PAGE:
Ebbit, Carolyn Q. The Extra-Ordinary Princess (2009). 324 Pages. Bloomsbury. $7.99
In the peaceful land of Gossling, there are four princesses. The three older girls are beautiful and talented and very good at everything they do– but not the fourth. Amelia’s unruly red hair, imperfect schoolwork, and disdain for anything prim and proper make her a most unlikely princess.
Then a plague sweeps through the land of Gossling, taking the lives of the girls’ parents. With Amelia’s eldest sister too young to rule, the kingdom is left in the hands of their terrifying uncle, Count Raven. But before Count Raven can cast a spell over them to protect his reign forever, Amelia escapes. Now it seems the fate of her sisters– and the kingdom of Gossling– is in the hands of a girl who will prove she is much more than ordinary.
On the sixth day, the queen lay dying. The afternoon was bright, and the sun peeking through the tightly drawn curtain was strong, though outside the heat of the past ten weeks has broken and it was finally fall.
For four months a terrible illness had spread through the small country of Gossling; it spread quickly through the tiny towns and villages, traveling down the long rivers and over high hills, through the country’s dense forests and into its cities. No scientist, doctor, or scholar knew how the sickness spread or how it might be cured. ….
If the book had been what was suggested by the back cover, then it might have been brilliant. Indeed, the concept was a solid one; Amelia, youngest of four, struggles with a sense of self, and feelings of inadequacy. Where her sisters are talented, and everything seems effortless to them, Amelia has to work hard. She is not particularly smart, not particularly graceful, and not particularly anything. She is ordinary, and cannot handle her ordinariness.
When the plague comes to the country, Amelia’s parents send her and her sisters away to their summer home in the mountains. Finally, her parents succumb to the disease, leaving Merrill only 7 weeks shy of the 18 years-old that she needs to be in order to rule. Why they could not have disregarded this rule, I do not know. Seven weeks is not so very much difference, frankly.
So anyway, the Evil Uncle comes– you know he’s evil from the beginning, and it only gets more obvious from there. He turns Merrill into a tree, and Lily and Rose into swans. He misses Amelia, because she is still in the summer palace with chicken pox. From here, things take a steep downturn.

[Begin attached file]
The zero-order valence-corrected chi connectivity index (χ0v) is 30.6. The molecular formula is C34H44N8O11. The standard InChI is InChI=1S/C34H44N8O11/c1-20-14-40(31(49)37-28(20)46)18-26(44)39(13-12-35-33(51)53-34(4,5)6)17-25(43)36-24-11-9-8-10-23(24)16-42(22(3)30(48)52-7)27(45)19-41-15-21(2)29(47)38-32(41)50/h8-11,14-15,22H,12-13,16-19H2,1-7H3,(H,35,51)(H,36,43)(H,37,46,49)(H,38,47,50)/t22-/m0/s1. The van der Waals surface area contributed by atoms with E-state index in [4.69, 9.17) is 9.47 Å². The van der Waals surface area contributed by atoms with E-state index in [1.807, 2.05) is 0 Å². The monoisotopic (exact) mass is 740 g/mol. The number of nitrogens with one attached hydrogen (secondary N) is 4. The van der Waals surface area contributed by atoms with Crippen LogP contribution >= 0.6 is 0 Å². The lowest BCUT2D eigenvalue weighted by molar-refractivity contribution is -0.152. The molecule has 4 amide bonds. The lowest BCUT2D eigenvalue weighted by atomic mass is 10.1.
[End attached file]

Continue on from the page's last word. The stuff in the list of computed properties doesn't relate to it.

Amelia runs off with her friend Henry and her enemy Meg and begins her adventure in a place called the Sunflower Forest. From there, they travel quite a bit, seemingly unperturbed by the forty-day limit they have in which to save her sisters. Eventually, they end up in the Night Forest, a magical place, where Henry is given a prophesy saying that he will save the kingdom (which he never does), and Amelia gets three magical rocks which she can wish on. I put emphasis on the three because she uses it four times. (Once for Henry, once for Meg, twice for different transportation.)
When Amelia and Henry are in the Mountains, they are distressed that there are only three days left, but when they meet their allies after traveling two days, they state that there are 48 hours remaining until the curse becomes permanent. Time remains an issue through the end of the book, as numbers are simply thrown around “two hours later” “four hours later”, “at two-fifteen in the morning” etc.
On top of all of this, there are many, many fruitless side-plots. Meg is not evil, but spoiled, and she becomes “good”, sort of. Amelia is dyslexic, but it only shows up in one chapter. The plague ends after her parents die, but nobody ever speculates as to its source or purpose, and later in the book, someone mentions checking the progress of the plague. The title “White Queen” is thrown around quite a bit, but at times it seems it is meant to be secret, and at times it seems to be public knowledge. Amelia and her sisters have their own magic, but it rarely manifests itself, except when convenient. Henry is a gardener’s son, but the queen took an interest in him and nursed him herself, making him Amelia’s “milk twin” but this is never really explained.
There is so much going on in this book that at times it seems to lose track of itself, which is unfortunate, because it has a lot of potential. The concept is good, and with a few less distracting side-plots, and some more focus on fixing inconsistencies, it could have actually been a good book. In part, it was the writing, and in part it was the editing which doomed this book to score a 2/5.